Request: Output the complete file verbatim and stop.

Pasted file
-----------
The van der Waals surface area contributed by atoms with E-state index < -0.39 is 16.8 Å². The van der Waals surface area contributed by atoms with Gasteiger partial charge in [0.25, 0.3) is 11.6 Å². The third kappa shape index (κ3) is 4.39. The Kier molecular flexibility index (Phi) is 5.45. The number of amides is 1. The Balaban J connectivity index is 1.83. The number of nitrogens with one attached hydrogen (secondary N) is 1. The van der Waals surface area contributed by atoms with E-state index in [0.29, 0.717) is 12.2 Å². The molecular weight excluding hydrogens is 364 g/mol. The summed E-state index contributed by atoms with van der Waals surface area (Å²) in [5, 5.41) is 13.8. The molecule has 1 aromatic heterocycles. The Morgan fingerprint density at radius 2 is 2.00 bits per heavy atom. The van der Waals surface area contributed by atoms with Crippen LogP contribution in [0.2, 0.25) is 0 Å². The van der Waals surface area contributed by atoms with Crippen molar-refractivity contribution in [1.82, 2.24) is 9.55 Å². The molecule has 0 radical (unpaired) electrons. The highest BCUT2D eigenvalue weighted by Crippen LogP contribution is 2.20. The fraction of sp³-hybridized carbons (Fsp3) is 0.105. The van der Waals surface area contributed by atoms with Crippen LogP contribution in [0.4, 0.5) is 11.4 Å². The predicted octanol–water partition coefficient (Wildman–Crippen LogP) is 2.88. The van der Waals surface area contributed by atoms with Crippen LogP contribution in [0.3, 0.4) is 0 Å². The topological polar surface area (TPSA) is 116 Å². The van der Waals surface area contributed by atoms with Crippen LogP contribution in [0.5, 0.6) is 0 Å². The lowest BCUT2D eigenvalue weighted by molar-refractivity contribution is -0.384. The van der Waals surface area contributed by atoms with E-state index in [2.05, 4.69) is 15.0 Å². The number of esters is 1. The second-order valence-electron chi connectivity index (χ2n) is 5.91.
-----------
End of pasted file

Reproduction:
The van der Waals surface area contributed by atoms with E-state index < -0.39 is 16.8 Å². The van der Waals surface area contributed by atoms with Gasteiger partial charge in [0.25, 0.3) is 11.6 Å². The third kappa shape index (κ3) is 4.39. The Kier molecular flexibility index (Phi) is 5.45. The number of amides is 1. The Balaban J connectivity index is 1.83. The number of nitrogens with one attached hydrogen (secondary N) is 1. The van der Waals surface area contributed by atoms with E-state index in [0.29, 0.717) is 12.2 Å². The molecular weight excluding hydrogens is 364 g/mol. The summed E-state index contributed by atoms with van der Waals surface area (Å²) in [5, 5.41) is 13.8. The molecule has 1 aromatic heterocycles. The Morgan fingerprint density at radius 2 is 2.00 bits per heavy atom. The van der Waals surface area contributed by atoms with Crippen LogP contribution in [0.2, 0.25) is 0 Å². The van der Waals surface area contributed by atoms with Crippen molar-refractivity contribution in [1.82, 2.24) is 9.55 Å². The molecule has 0 radical (unpaired) electrons. The highest BCUT2D eigenvalue weighted by Crippen LogP contribution is 2.20. The fraction of sp³-hybridized carbons (Fsp3) is 0.105. The van der Waals surface area contributed by atoms with Crippen LogP contribution in [0.4, 0.5) is 11.4 Å². The predicted octanol–water partition coefficient (Wildman–Crippen LogP) is 2.88. The van der Waals surface area contributed by atoms with Crippen LogP contribution in [0.3, 0.4) is 0 Å². The topological polar surface area (TPSA) is 116 Å². The van der Waals surface area contributed by atoms with Crippen LogP contribution in [0.5, 0.6) is 0 Å². The lowest BCUT2D eigenvalue weighted by molar-refractivity contribution is -0.384. The van der Waals surface area contributed by atoms with E-state index in [2.05, 4.69) is 15.0 Å². The number of esters is 1. The second-order valence-electron chi connectivity index (χ2n) is 5.91.